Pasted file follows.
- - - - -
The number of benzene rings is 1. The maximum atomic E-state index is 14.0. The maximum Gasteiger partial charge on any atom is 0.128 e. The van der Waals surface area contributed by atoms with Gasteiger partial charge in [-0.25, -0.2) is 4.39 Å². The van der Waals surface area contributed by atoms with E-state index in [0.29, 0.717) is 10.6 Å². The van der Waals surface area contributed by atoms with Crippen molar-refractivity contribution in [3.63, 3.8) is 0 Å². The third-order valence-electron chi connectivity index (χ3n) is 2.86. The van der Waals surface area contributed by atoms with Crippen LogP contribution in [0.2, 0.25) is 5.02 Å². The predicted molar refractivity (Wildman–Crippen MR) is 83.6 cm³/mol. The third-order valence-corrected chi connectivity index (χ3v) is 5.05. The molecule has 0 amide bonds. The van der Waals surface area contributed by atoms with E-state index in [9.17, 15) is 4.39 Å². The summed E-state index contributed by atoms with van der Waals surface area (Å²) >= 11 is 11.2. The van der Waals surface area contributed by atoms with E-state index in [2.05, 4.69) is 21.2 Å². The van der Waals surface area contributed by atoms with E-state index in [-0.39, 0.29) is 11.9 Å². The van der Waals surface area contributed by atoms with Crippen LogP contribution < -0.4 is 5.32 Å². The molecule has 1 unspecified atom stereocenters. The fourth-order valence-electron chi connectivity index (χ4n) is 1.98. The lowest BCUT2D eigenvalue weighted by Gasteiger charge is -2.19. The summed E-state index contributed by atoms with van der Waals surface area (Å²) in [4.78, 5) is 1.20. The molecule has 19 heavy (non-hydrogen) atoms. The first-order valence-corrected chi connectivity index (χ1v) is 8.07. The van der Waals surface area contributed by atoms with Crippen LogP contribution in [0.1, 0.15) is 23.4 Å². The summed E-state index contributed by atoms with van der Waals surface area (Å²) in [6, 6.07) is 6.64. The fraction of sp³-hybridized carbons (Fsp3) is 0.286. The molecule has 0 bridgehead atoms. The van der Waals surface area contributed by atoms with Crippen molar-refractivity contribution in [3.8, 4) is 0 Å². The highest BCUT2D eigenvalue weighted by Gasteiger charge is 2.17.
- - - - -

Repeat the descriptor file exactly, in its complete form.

The number of benzene rings is 1. The maximum atomic E-state index is 14.0. The maximum Gasteiger partial charge on any atom is 0.128 e. The van der Waals surface area contributed by atoms with Gasteiger partial charge in [-0.25, -0.2) is 4.39 Å². The van der Waals surface area contributed by atoms with E-state index in [0.29, 0.717) is 10.6 Å². The van der Waals surface area contributed by atoms with Crippen molar-refractivity contribution in [3.63, 3.8) is 0 Å². The third-order valence-electron chi connectivity index (χ3n) is 2.86. The van der Waals surface area contributed by atoms with Crippen LogP contribution in [0.2, 0.25) is 5.02 Å². The predicted molar refractivity (Wildman–Crippen MR) is 83.6 cm³/mol. The third-order valence-corrected chi connectivity index (χ3v) is 5.05. The molecule has 0 amide bonds. The van der Waals surface area contributed by atoms with E-state index in [9.17, 15) is 4.39 Å². The summed E-state index contributed by atoms with van der Waals surface area (Å²) >= 11 is 11.2. The van der Waals surface area contributed by atoms with E-state index in [2.05, 4.69) is 21.2 Å². The van der Waals surface area contributed by atoms with E-state index in [-0.39, 0.29) is 11.9 Å². The van der Waals surface area contributed by atoms with Crippen LogP contribution < -0.4 is 5.32 Å². The molecule has 1 unspecified atom stereocenters. The fourth-order valence-electron chi connectivity index (χ4n) is 1.98. The lowest BCUT2D eigenvalue weighted by Gasteiger charge is -2.19. The summed E-state index contributed by atoms with van der Waals surface area (Å²) in [4.78, 5) is 1.20. The molecule has 19 heavy (non-hydrogen) atoms. The first-order valence-corrected chi connectivity index (χ1v) is 8.07. The van der Waals surface area contributed by atoms with Crippen LogP contribution in [0.1, 0.15) is 23.4 Å². The summed E-state index contributed by atoms with van der Waals surface area (Å²) in [6, 6.07) is 6.64. The fraction of sp³-hybridized carbons (Fsp3) is 0.286. The molecule has 0 bridgehead atoms. The van der Waals surface area contributed by atoms with Crippen molar-refractivity contribution in [3.8, 4) is 0 Å². The highest BCUT2D eigenvalue weighted by Gasteiger charge is 2.17.